Like any link-building strategy, linkable assets come with their own set of challenges.
Here’s a closer look at them and their potential solutions:
a) Linkable assets are resource-intensive
Creating high-quality linkable assets requires time, effort, and a team of skilled professionals. This investment may not be feasible for all businesses, particularly those with limited resources.
So what can you do about it?
One possible solution is to repurpose existing content, such as blog posts, research papers, or case studies, into different formats like infographics or pillar pages. That way, you can minimize the need for new resources and still produce link-worthy content.
You can also emphasize quality over quantity and publish fewer linkable assets each quarter. By doing so, you’ll be able to free up your resources for other lucrative opportunities in content.
b) Not always effective for link-building
While linkable assets can generate backlinks and improve website authority, there's no guarantee of success. The impact of a linkable asset may vary depending on various factors like content quality, promotion strategies, and overall market dynamics.
So what can you do about it?
When it comes to link-building, it’s best not to put all your eggs in one basket. Ideally, you should experiment with different strategies and see what works best.
Also, for the sake of time and efficiency, consider automated link-building. That way, you can create more valuable content instead of constantly looking for link-building opportunities.

5. Help a Reporter Out (HARO)

HARO, or Help a Reporter Out, is a tried and tested option for link-building that provides myriad opportunities every day. It’s based on a pretty simple concept: journalists and bloggers provide links to sources that share valuable insights with them.
To get started with HARO link-building, you need to:
a) Register yourself as a source on the website.
notion image
b) Subscribe to relevant lists to receive queries.
notion image
c) Keep an eye on your inbox for free media opportunities, delivered thrice every day.
notion image
However, your work doesn’t end here. To build quality backlinks through HARO, you also need to:
  • Respond to relevant queries on time
  • Create compelling pitches highlighting your expertise
  • Send at least 5-10 queries each day
As you can see, this can quickly become a lot of work. However, it can also get you a backlink from Forbes or The New York Times, which costs anywhere between $1000 to $2000.
For all its benefits, HARO link-building has some glaring downsides as well. We'll take a brief look at them and their workarounds here:
a) HARO link-building is time-consuming
HARO link-building can be a time-consuming endeavor, requiring careful monitoring of relevant journalist queries and crafting thoughtful responses to generate backlinks
So what can you do about it?
If it's within your budget, you should hire a dedicated resource or agency to take over your HARO link-building efforts. Or use templates to optimize your response time.
Considering that personalization is key to crafting pitches, the latter may seem counterintuitive. However, if you stick to the facts (stats and studies) and avoid beating around the bush, journalists will still find your pitch useful.
b) HARO link-building isn’t scalable for SaaS startups
For SaaS startups, HARO link-building may not be easily scalable due to resource limitations, time constraints, and the high competition for limited media opportunities within their niche.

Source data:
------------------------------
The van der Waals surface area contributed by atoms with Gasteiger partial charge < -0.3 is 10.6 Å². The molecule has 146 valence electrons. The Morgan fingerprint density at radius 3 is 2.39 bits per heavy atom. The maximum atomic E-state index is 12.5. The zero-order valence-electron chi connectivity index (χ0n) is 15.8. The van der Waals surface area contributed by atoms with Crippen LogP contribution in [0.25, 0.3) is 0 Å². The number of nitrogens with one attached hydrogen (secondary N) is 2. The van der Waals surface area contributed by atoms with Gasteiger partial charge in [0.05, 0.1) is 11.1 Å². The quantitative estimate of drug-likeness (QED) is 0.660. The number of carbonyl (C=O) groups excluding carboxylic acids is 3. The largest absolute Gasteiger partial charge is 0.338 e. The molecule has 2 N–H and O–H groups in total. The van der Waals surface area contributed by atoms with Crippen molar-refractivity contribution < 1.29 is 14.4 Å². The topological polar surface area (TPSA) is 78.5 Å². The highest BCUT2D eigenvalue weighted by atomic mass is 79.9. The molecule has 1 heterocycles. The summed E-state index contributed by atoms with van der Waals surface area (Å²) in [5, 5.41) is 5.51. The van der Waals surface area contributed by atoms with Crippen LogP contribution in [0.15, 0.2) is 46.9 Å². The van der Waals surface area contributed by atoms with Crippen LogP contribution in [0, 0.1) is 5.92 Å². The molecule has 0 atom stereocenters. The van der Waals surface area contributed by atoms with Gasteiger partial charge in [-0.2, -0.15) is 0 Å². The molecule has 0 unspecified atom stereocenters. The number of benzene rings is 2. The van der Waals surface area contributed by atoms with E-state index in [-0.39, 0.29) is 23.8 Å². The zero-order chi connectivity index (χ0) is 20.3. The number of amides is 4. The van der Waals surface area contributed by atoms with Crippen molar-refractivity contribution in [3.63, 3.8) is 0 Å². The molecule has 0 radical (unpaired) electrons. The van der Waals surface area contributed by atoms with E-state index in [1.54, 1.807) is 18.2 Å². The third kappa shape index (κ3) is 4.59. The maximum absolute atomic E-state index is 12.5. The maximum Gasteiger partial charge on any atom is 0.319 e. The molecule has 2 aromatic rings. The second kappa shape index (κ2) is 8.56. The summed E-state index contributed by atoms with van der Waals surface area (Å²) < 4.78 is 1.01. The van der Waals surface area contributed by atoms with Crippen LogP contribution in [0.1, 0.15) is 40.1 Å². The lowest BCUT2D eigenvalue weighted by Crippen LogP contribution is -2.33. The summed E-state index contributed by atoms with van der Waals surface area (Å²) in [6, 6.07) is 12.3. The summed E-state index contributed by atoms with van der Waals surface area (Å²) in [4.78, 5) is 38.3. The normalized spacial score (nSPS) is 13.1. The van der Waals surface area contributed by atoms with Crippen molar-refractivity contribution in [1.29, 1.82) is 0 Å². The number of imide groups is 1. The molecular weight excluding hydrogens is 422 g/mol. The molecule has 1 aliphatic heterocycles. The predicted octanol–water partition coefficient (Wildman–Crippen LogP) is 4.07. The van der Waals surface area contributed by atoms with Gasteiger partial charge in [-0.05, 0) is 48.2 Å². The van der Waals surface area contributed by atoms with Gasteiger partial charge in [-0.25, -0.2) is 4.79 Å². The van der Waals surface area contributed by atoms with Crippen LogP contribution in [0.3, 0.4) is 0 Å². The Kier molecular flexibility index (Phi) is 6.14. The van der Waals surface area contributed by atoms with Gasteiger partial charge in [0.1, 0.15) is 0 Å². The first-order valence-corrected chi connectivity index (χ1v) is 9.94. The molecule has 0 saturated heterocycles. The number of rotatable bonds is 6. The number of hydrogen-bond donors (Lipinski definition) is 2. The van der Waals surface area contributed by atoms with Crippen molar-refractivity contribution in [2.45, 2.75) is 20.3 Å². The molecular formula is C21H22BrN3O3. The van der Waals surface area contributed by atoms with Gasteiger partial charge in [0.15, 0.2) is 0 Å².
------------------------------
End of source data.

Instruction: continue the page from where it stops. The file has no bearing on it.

So what can you do about it?
To address the scalability challenges of HARO link-building, consider diversifying your link-building strategies. Explore other avenues such as guest posting, ABC link exchange, influencer collaborations, and building relationships with industry publications.


Now that you’re armed with the knowledge and insights shared in this guide, it's time for you to take action.
Start implementing these strategies and monitor their impact. Remember, SaaS link-building entails several challenges, but if you stick with it, the rewards are worth it.
So, embrace the power of effective link-building and position your brand for long-term success.

Frequently Asked Questions (FAQ)

  1. What Types of Links Matter for SaaS Companies?
    1. For SaaS companies, authoritative and relevant links from industry publications, influencers, customer testimonials, and partnerships matter. A diverse backlink profile ensures credibility, improves search rankings, and attracts targeted traffic.
  1. How long does it take to see results from link building?
    1. According to Moz, it takes 10 weeks for a backlink to have an impact on your ranking. However, our experience suggests that it depends on a variety of factors:
      • How competitive is your niche?
      • Your link-building strategy
      • The rank of the page you’re building links for
      • Quality of your linked content
  1. Are backlinks still relevant in 2024?
    1. Yes, backlinks remain relevant in 2024. Although they have their challenges, search engines still use them to determine a website's credibility, authority, and popularity.
  1. What to avoid doing when building backlinks for SaaS brands?
    1. For starters, SaaS companies should avoid purchasing low-quality links from places like Fiverr. Additionally, they shouldn’t use exact match anchor text across all their backlinks. Finally, they should avoid building too many links too soon, since this can draw Google’s attention.

Written by

 Divya Mathur
Divya Mathur

Senior Content marketer at and Passionate about B2B SaaS and Artificial Intelligence. I’ve been in the content space for over 6 years and have first-hand experience in how On-Page and Off-Page SEO affect a site's traffic. These articles enable me to share my learnings and help you achieve better search results.